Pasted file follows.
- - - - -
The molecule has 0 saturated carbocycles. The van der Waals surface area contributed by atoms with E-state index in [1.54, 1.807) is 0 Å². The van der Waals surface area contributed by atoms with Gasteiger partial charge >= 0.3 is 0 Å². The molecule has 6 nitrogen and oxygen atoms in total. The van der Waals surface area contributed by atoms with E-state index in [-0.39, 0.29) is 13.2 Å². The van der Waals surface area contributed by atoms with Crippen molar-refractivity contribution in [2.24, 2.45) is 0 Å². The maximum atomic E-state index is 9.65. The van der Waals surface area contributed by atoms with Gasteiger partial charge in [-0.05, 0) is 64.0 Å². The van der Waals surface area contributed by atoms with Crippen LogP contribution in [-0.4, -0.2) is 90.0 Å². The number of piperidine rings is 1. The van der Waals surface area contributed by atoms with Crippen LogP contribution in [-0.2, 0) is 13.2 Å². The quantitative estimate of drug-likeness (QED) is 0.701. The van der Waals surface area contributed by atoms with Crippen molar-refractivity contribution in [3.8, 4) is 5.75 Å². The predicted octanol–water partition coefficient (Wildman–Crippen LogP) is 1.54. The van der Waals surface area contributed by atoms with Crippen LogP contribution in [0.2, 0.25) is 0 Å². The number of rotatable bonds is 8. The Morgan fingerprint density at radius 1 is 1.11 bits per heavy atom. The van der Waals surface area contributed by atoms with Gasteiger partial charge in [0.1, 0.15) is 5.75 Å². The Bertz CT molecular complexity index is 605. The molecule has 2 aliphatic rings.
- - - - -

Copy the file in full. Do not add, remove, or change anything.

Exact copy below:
The molecule has 0 saturated carbocycles. The van der Waals surface area contributed by atoms with E-state index in [1.54, 1.807) is 0 Å². The van der Waals surface area contributed by atoms with Gasteiger partial charge >= 0.3 is 0 Å². The molecule has 6 nitrogen and oxygen atoms in total. The van der Waals surface area contributed by atoms with E-state index in [-0.39, 0.29) is 13.2 Å². The van der Waals surface area contributed by atoms with Crippen molar-refractivity contribution in [2.24, 2.45) is 0 Å². The maximum atomic E-state index is 9.65. The van der Waals surface area contributed by atoms with Gasteiger partial charge in [-0.05, 0) is 64.0 Å². The van der Waals surface area contributed by atoms with Crippen LogP contribution in [-0.4, -0.2) is 90.0 Å². The number of piperidine rings is 1. The van der Waals surface area contributed by atoms with Crippen LogP contribution in [-0.2, 0) is 13.2 Å². The quantitative estimate of drug-likeness (QED) is 0.701. The van der Waals surface area contributed by atoms with Crippen molar-refractivity contribution in [3.8, 4) is 5.75 Å². The predicted octanol–water partition coefficient (Wildman–Crippen LogP) is 1.54. The van der Waals surface area contributed by atoms with Crippen LogP contribution in [0.2, 0.25) is 0 Å². The number of rotatable bonds is 8. The Morgan fingerprint density at radius 1 is 1.11 bits per heavy atom. The van der Waals surface area contributed by atoms with Gasteiger partial charge in [0.1, 0.15) is 5.75 Å². The Bertz CT molecular complexity index is 605. The molecule has 2 aliphatic rings.